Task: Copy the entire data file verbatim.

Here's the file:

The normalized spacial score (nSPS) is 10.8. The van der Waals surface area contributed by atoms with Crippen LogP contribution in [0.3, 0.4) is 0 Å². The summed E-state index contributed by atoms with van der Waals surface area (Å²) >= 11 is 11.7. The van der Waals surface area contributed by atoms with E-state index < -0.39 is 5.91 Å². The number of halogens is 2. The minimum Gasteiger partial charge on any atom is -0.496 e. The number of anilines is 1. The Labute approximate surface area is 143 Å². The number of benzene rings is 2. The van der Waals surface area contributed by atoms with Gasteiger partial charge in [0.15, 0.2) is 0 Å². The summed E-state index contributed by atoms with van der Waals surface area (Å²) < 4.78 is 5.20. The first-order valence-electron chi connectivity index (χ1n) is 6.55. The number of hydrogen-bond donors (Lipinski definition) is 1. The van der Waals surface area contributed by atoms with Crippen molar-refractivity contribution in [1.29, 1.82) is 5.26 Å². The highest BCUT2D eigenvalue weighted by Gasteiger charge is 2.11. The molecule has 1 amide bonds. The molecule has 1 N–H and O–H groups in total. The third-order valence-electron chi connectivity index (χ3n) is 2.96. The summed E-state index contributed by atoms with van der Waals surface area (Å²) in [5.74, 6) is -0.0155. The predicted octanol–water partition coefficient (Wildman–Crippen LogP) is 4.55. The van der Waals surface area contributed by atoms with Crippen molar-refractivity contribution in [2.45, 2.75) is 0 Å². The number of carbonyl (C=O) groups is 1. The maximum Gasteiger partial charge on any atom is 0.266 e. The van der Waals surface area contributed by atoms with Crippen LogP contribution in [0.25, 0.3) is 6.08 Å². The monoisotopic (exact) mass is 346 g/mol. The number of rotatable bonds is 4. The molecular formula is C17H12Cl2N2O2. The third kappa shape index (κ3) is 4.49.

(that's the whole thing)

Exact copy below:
The normalized spacial score (nSPS) is 10.8. The van der Waals surface area contributed by atoms with Crippen LogP contribution in [0.3, 0.4) is 0 Å². The summed E-state index contributed by atoms with van der Waals surface area (Å²) >= 11 is 11.7. The van der Waals surface area contributed by atoms with E-state index < -0.39 is 5.91 Å². The number of halogens is 2. The minimum Gasteiger partial charge on any atom is -0.496 e. The number of anilines is 1. The Labute approximate surface area is 143 Å². The number of benzene rings is 2. The van der Waals surface area contributed by atoms with Gasteiger partial charge in [0.15, 0.2) is 0 Å². The summed E-state index contributed by atoms with van der Waals surface area (Å²) < 4.78 is 5.20. The first-order valence-electron chi connectivity index (χ1n) is 6.55. The number of hydrogen-bond donors (Lipinski definition) is 1. The van der Waals surface area contributed by atoms with Crippen molar-refractivity contribution in [1.29, 1.82) is 5.26 Å². The highest BCUT2D eigenvalue weighted by Gasteiger charge is 2.11. The molecule has 1 amide bonds. The molecule has 1 N–H and O–H groups in total. The third-order valence-electron chi connectivity index (χ3n) is 2.96. The summed E-state index contributed by atoms with van der Waals surface area (Å²) in [5.74, 6) is -0.0155. The predicted octanol–water partition coefficient (Wildman–Crippen LogP) is 4.55. The van der Waals surface area contributed by atoms with Crippen molar-refractivity contribution in [2.45, 2.75) is 0 Å². The number of carbonyl (C=O) groups is 1. The maximum Gasteiger partial charge on any atom is 0.266 e. The van der Waals surface area contributed by atoms with Crippen LogP contribution in [0.25, 0.3) is 6.08 Å². The monoisotopic (exact) mass is 346 g/mol. The number of rotatable bonds is 4. The molecular formula is C17H12Cl2N2O2. The third kappa shape index (κ3) is 4.49.